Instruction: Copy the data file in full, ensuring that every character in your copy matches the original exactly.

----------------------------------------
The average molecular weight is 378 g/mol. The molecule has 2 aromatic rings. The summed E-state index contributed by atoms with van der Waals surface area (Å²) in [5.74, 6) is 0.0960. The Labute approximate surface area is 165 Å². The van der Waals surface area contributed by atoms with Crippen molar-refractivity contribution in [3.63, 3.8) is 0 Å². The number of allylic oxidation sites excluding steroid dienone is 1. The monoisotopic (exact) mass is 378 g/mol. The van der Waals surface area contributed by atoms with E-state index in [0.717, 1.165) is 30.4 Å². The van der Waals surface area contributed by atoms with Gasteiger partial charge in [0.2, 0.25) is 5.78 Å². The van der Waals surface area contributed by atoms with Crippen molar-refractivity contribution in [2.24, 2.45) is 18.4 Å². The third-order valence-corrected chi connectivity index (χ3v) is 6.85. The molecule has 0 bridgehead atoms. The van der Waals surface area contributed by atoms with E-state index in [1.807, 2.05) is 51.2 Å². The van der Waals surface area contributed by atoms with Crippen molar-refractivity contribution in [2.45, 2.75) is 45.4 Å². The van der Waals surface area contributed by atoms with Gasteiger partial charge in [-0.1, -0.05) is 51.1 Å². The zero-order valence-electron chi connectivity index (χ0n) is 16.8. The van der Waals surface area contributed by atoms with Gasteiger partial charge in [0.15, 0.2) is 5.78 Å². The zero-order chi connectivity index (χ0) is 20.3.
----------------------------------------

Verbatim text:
The average molecular weight is 378 g/mol. The molecule has 2 aromatic rings. The summed E-state index contributed by atoms with van der Waals surface area (Å²) in [5.74, 6) is 0.0960. The Labute approximate surface area is 165 Å². The van der Waals surface area contributed by atoms with Crippen molar-refractivity contribution in [3.63, 3.8) is 0 Å². The number of allylic oxidation sites excluding steroid dienone is 1. The monoisotopic (exact) mass is 378 g/mol. The van der Waals surface area contributed by atoms with E-state index in [0.717, 1.165) is 30.4 Å². The van der Waals surface area contributed by atoms with Gasteiger partial charge in [0.2, 0.25) is 5.78 Å². The van der Waals surface area contributed by atoms with Crippen molar-refractivity contribution in [2.24, 2.45) is 18.4 Å². The third-order valence-corrected chi connectivity index (χ3v) is 6.85. The molecule has 0 bridgehead atoms. The van der Waals surface area contributed by atoms with E-state index in [1.807, 2.05) is 51.2 Å². The van der Waals surface area contributed by atoms with Crippen molar-refractivity contribution in [2.45, 2.75) is 45.4 Å². The van der Waals surface area contributed by atoms with Gasteiger partial charge in [-0.1, -0.05) is 51.1 Å². The zero-order valence-electron chi connectivity index (χ0n) is 16.8. The van der Waals surface area contributed by atoms with Gasteiger partial charge in [0.15, 0.2) is 5.78 Å². The zero-order chi connectivity index (χ0) is 20.3.